Written by Amanda Cassar
What Could Possibly Go Wrong?
Did you know that financial stress can cause adverse health conditions? We are certainly living in difficult times and being overwhelmed can cause stress and anxiety. But there is help to be had.
Living under the cloud of debt and money problems can leave some feeling down, hopeless and struggling. If you worry about money, believe me, you are not alone.
Some of the physical manifestations of stress can include insomnia or sleep difficulties; weight loss or gain with impact to appetite; depression and anxiety; difficulties with relationships and more.
Some withdraw socially or show physical symptoms such as headaches, tummy problems or even adopting unhealthy coping mechanisms such as turning to drugs and alcohol.
Although these symptoms could be due to a range of issues, it may be worth asking if financial stress is causing you physical distress. It is time to listen to your body.
We certainly do not want to be drawn into an unhealthy cycle of poor financial health meaning poor mental health. Not having a clear head can make it even hard to manage money or maintain or income due to being unwell.
So, if you have identified that things need to change for you, what can you do? And where can you turn?
What can I Do? (Listening To Your Body)
The first step is usually to reach out and talk to someone. It may feel better to hide our financial issues, but it is time to get over it. If domestic violence and coercive control issues are no longer taboo subjects, then neither is money.
So, reach out and have a chat with someone you trust. You may feel awkward about your debt levels, or lousy income or wretched housekeeping, but book in for the stress relief that comes from speaking openly about your problems. If there is no one that you personally admire who seems to have their life together financially, then speak with a professional. A financial counsellor may offer a free service if you are in desperate straits, or a financial adviser may be just what you need to get all your ducks in a row.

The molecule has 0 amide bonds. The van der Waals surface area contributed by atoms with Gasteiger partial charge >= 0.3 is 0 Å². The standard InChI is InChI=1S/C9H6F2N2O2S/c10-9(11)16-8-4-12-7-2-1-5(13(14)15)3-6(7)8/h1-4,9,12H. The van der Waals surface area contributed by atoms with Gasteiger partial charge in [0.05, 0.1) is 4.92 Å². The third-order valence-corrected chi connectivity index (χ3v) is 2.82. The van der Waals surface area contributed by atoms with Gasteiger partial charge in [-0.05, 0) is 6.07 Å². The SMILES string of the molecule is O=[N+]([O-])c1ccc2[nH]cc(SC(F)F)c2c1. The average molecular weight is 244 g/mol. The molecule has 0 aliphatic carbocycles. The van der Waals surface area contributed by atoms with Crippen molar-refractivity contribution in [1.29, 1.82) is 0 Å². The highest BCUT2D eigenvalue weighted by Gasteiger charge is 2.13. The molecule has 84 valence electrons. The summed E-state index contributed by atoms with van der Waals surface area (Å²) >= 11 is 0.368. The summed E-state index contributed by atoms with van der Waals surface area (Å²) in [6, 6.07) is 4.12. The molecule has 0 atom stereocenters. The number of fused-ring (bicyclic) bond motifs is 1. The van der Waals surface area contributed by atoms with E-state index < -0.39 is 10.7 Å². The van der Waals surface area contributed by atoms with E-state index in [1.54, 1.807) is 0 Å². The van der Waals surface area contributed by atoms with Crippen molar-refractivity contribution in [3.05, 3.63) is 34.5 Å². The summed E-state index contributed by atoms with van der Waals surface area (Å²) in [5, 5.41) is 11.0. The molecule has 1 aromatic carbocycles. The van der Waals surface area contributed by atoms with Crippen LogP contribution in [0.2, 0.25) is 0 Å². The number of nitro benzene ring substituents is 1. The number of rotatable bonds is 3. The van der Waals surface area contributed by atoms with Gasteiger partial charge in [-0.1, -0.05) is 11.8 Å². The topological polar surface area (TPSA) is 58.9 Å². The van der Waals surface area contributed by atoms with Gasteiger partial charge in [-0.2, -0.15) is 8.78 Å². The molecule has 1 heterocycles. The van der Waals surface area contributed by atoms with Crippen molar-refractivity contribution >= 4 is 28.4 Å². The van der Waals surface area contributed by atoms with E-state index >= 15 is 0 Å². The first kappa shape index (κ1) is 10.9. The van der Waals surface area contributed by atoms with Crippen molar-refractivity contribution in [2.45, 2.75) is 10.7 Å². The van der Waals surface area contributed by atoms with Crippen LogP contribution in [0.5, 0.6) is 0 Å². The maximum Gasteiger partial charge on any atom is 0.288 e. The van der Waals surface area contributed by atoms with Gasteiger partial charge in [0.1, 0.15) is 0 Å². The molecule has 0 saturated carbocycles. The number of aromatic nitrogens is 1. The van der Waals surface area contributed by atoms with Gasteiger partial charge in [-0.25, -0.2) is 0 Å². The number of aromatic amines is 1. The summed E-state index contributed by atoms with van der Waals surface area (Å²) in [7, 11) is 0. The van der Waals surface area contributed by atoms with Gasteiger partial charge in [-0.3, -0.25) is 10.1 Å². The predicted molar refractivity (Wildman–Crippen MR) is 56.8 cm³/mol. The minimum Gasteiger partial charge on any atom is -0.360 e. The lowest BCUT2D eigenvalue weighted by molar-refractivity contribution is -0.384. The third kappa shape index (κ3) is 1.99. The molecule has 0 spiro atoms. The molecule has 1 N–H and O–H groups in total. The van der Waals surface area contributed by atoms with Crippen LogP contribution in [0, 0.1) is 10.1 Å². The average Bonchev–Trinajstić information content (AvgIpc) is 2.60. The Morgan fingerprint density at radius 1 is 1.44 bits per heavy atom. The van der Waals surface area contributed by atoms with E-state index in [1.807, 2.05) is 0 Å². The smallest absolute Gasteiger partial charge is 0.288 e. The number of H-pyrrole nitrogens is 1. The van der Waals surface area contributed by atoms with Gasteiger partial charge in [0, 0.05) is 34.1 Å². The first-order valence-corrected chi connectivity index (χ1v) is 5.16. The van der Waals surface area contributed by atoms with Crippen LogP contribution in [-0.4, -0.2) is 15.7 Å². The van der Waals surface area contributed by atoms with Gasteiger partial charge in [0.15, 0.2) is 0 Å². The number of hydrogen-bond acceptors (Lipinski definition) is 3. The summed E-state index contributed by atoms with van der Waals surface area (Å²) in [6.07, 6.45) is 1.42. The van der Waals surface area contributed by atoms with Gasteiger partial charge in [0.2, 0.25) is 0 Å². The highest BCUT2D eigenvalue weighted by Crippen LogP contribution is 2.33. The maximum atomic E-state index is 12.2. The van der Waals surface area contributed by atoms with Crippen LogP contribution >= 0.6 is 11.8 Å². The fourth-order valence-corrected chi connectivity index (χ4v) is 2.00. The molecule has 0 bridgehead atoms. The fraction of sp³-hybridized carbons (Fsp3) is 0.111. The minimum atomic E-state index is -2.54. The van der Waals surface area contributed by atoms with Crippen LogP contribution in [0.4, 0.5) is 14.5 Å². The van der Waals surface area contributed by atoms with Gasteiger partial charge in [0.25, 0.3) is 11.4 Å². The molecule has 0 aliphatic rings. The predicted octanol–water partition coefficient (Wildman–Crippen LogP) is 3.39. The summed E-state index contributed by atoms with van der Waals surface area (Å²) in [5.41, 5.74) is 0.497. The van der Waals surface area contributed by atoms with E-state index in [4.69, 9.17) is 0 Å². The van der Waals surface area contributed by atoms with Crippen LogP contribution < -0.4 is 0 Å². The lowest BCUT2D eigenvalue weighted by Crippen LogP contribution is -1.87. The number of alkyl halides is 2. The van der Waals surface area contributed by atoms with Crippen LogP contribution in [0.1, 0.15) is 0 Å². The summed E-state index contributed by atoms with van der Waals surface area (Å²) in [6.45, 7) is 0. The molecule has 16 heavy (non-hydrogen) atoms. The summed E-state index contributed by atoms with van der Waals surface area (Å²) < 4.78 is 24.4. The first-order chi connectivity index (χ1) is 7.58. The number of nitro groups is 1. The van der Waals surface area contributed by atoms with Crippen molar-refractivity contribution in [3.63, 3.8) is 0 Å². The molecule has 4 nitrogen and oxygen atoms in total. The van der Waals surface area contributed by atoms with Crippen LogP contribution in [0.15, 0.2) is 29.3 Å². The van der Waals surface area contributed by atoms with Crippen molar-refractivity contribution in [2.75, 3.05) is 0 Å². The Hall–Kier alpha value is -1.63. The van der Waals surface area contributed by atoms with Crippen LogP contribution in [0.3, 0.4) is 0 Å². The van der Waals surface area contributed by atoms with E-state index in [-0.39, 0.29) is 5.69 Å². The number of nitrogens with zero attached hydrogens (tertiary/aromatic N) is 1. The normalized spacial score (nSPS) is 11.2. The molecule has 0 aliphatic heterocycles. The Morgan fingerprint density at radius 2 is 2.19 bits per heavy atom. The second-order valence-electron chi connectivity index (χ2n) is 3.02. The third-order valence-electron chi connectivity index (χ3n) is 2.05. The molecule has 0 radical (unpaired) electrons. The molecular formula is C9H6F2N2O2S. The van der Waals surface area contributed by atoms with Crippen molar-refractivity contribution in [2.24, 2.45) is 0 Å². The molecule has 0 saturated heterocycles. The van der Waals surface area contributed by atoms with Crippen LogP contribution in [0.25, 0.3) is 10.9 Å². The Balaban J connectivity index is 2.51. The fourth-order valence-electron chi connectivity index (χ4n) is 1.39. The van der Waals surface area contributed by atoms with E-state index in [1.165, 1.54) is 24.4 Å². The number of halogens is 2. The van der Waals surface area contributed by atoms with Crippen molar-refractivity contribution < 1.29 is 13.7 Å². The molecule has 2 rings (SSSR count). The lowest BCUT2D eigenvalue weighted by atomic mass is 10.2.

And do not neglect to let your family know where you are at. Confiding in your partner, parents, or siblings, where appropriate can be crucial to your success. If you have a loving family or great friends who celebrate your successes, enlist them as accountability buddies to cheer you along as you reach various goals.
Expressing our concerns can also make them concrete and put things into perspective. And remember, you do not need to ‘fix everything’ right now. Chances are you got into your current circumstances little by little, and you can get out of them the same way.
When people are not as emotionally invested in the situation as you are, they are likely to see options and alternatives more clearly than you.
How Do I Start? (Listening To Your Body)
But, if you are still feeling a bit precious about it all, and are not ready to unburden yourself just yet, here’s some ideas to be able to tackle things yourself first.
- List all sources of income;
- List all debts;
- Review your accounts and work out your spending.
If you don’t know where to start, the Moneysmart budget is a great place to begin.
Once you’ve got everything in black and white in front of you, you can look to start making some small changes.
- Is there a streaming service or subscription you do not use that you can cancel?
- Can you identify any impulse purchases that you did not really need?
- Can you cut back on the takeout or dining out or coffees? Even the cigarettes or alcohol?
- Can you go longer between grooming services?
- Can you swap a regular costly entertainment event for a movie night at home or games night in with friends?
Be Kind to Yourself (Listening To Your Body)
Sometimes, it is the small incremental changes over time that can add up to some big savings. And each time you choose to ‘save’ by not buying that $20 pizza, put it straight towards the credit card debt you want to smash first.
So, if your body is telling you that you need to get things together financially, take the time out to listen. Find some time to relax, listen to a financial podcast, read a book on finance, or brush up on your own financial literacy. But go easy on yourself. It is not about punishment. Focus on what you can control as you turn things around and move forward, financially, emotionally, and physically.